There is another group in this number of American born Japanese called the Kibei. The parents of this group had kept complete loyalty to Japan and some of them were acting as agents of that government in this country. Some of them longed for the day when they could return and live at home in Japan, so they sent their children, born in this country, back to Japan for their education. Some of these young people returned to this country in 1938 and 1939. They saw war coming in Japan and apparently were not loyal enough to Japan to want to go to war on the Japanese side, and neither did they have enough loyalty to the United States, since they did not grow up here, to serve this country. They form a group which is given scant respect either by their elders who are loyal to Japan or from the Japanese who are loyal to the United States.

Representatives of Councils greet Mrs. Roosevelt, Gila River Relocation Center
Figure 2.2. Representatives of Councils greet Mrs. Roosevelt, Gila River Relocation Center.
(WRA photograph, Bancroft Library, University of California, Berkeley)
Enough for the background. Now we come to Pearl Harbor, December 7, 1941. We see the problems which faced the Pacific coast from this date on. There was no time to investigate families, or to adhere strictly to the American rule that a man is innocent until he is proven guilty. These people were not convicted of any crime, but emotions ran too high, too many people wanted to reek vengeance on Oriental-looking people. Even the Chinese, our Allies, were not always safe on the streets. A few of the Japanese had long been watched by the FBI and were apprehended on the outbreak of war and taken into custody.

In an effort to live up to the American idea of justice as far as possible, the Army laid down the rules for what they considered the safety of our West Coast. They demanded and they supervised the evacuation. A civil authority was set up, the War Relocation Authority, to establish permanent camps and take over the custody and maintenance of these people, both for their own safety and for the safety of the country.

To many young people this must have seemed strange treatment of American citizens, and one cannot be surprised at the reaction which manifests itself not only in young Japanese American, but in others who had known them well and been educated with them, and who bitterly ask: "What price American citizenship?"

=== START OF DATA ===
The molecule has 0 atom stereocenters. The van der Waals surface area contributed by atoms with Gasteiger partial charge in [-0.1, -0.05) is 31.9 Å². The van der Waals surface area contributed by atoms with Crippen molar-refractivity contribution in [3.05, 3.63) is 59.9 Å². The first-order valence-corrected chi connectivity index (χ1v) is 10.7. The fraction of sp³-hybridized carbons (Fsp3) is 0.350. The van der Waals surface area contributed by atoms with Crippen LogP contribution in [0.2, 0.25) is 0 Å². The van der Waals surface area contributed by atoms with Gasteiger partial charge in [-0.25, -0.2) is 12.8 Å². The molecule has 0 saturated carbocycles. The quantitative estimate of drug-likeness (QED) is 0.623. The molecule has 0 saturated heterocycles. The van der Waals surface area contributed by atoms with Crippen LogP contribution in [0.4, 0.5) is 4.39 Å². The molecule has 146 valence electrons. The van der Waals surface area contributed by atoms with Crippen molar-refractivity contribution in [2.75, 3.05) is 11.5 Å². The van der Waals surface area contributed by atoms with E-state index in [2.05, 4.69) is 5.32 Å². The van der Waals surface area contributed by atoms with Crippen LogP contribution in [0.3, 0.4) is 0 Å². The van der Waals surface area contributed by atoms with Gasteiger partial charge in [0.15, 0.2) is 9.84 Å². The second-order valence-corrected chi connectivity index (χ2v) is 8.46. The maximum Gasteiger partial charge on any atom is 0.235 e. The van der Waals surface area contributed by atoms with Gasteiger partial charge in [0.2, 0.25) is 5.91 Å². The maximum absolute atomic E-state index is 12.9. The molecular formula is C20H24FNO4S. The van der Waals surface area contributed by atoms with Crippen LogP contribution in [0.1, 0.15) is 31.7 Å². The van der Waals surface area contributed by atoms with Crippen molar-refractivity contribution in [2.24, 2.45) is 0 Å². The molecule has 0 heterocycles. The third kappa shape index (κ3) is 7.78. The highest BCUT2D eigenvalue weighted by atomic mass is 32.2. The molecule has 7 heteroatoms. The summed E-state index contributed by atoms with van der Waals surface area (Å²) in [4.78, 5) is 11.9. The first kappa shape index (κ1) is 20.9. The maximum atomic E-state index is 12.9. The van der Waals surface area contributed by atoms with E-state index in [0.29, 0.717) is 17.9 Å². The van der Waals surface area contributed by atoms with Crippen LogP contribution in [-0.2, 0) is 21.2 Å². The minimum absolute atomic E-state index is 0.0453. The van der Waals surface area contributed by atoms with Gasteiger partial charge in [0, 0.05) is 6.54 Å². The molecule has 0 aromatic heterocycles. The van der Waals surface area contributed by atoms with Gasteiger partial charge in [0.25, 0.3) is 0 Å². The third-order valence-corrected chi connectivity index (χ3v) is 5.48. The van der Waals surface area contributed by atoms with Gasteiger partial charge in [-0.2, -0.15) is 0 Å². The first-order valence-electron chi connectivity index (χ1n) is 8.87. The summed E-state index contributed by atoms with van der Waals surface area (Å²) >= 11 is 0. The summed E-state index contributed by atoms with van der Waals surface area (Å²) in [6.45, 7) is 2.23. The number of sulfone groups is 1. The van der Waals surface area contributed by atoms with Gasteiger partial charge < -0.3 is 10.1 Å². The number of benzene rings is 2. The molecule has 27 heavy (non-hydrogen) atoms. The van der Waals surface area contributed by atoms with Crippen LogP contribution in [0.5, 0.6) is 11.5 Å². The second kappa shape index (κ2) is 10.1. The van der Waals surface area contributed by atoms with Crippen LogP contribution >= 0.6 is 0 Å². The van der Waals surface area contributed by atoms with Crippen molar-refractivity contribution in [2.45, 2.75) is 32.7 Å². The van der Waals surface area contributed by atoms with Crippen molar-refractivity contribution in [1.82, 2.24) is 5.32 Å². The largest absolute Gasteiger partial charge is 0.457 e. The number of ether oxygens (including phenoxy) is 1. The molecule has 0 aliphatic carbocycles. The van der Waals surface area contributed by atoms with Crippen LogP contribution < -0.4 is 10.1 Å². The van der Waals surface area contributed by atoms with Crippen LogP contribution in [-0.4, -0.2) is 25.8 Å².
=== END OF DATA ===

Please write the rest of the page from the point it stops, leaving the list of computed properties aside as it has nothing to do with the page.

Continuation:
Nevertheless most of them recognized the fact that this was a safety measure. The army carried out its evacuation on the whole with remarkable skill and kindness. The early situation in the camps was difficult. They were not ready for occupation. Sufficient water was not available, food was slow in arriving. The setting up of large communities meant an amount of organization which takes time, but the Japanese proved to be patient, adaptable and courageous for the most part.

Many difficulties have had to be met, but the War Relocation Authority and the Japanese themselves have coped with these remarkably well. There were unexpected problems and one by one these were discovered and an effort made to deal with them fairly. For instance, these people had property they had to dispose of, often at a loss. Sometimes they could not dispose of it and it remained unprotected, so as the months go by it is deteriorating in value. Some business difficulties have arisen which had to be handled through agents, since the Japanese could not leave the camps.

In reading the various accounts which have been written it struck me that practically no one has recognized what a tremendous variety of things the War Relocation Authority has had to develop to meet the innumerable problems created by the removal of a great group of people from one small section of the country and their temporary location in other parts of the country. When I read the accusations against the Authority for acquiring quantities of canned goods, and laying in stocks of food, I realized there was a lack of understanding of one basic fact, namely, that government authorities such as this have to live up to the law, and if it is the law of the land that we are rationed, we are rationed everywhere — in prisons, in hospitals, in camps, wherever we may be, individuals are rationed and even the War Relocation Authority cannot buy more than is allowed for the number of people they have to feed.

residential area, Gila River Relocation Center
Figure 2.3. Residential area at the Gila River Relocation Center.
(WRA photograph, Bancroft Library, University of California, Berkeley)

The Armed Services in camp here in this country are probably exempt, but even they are now being put on short rations and I have had many complaints from boys that they were given field rations, which probably comes nearer to approximating the civilian ration. It is logical that in the Armed Forces, men who are undergoing training, physical and mental, should require more food that the civilian population. It is for that reason that civilian goods grow scarcer and we accept rationing in a desire to see that all civilian goods are more equitably distributed to all of us.

But no government authority dealing with civilians is free from the laws of the country as a whole. I think that is something that should be borne in mind when we read attacks as to the manner in which the relocation camps are run, and then see the government officials obliged to deny or explain how they happened to have a certain amount of this or that on hand. If you have a city of 14,000 people living in a camp such as the one I went to in Arizona, even in these days, you have to have more on hand than the average small community (Figures 2.3-2.5).

Continued Continue


Last Modified: Fri, Sep 1 2000 07:08:48 pm PDT

National Park Service's ParkNet Home